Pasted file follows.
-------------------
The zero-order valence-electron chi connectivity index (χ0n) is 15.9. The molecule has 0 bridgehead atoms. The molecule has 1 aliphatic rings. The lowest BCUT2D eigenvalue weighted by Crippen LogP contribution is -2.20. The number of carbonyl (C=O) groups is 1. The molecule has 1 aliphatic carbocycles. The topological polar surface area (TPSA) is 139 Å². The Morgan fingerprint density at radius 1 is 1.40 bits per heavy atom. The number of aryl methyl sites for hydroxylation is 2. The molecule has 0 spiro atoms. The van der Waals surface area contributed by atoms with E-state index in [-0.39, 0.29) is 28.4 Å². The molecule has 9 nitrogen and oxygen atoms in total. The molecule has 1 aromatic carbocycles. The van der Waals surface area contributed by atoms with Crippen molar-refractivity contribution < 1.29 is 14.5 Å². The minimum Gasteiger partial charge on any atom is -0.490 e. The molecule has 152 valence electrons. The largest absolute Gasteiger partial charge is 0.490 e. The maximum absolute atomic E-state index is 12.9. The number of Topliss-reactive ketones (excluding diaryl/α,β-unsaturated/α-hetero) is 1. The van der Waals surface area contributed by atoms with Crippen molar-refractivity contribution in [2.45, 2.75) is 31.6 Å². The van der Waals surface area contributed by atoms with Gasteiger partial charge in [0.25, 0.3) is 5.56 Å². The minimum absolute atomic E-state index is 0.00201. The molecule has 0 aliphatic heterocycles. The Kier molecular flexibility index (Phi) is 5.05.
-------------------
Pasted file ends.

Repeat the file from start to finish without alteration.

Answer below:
The zero-order valence-electron chi connectivity index (χ0n) is 15.9. The molecule has 0 bridgehead atoms. The molecule has 1 aliphatic rings. The lowest BCUT2D eigenvalue weighted by Crippen LogP contribution is -2.20. The number of carbonyl (C=O) groups is 1. The molecule has 1 aliphatic carbocycles. The topological polar surface area (TPSA) is 139 Å². The Morgan fingerprint density at radius 1 is 1.40 bits per heavy atom. The number of aryl methyl sites for hydroxylation is 2. The molecule has 0 spiro atoms. The van der Waals surface area contributed by atoms with E-state index in [-0.39, 0.29) is 28.4 Å². The molecule has 9 nitrogen and oxygen atoms in total. The molecule has 1 aromatic carbocycles. The van der Waals surface area contributed by atoms with Crippen molar-refractivity contribution < 1.29 is 14.5 Å². The minimum Gasteiger partial charge on any atom is -0.490 e. The molecule has 152 valence electrons. The largest absolute Gasteiger partial charge is 0.490 e. The maximum absolute atomic E-state index is 12.9. The number of Topliss-reactive ketones (excluding diaryl/α,β-unsaturated/α-hetero) is 1. The van der Waals surface area contributed by atoms with Crippen molar-refractivity contribution in [2.45, 2.75) is 31.6 Å². The van der Waals surface area contributed by atoms with Gasteiger partial charge in [0.25, 0.3) is 5.56 Å². The minimum absolute atomic E-state index is 0.00201. The molecule has 0 aliphatic heterocycles. The Kier molecular flexibility index (Phi) is 5.05.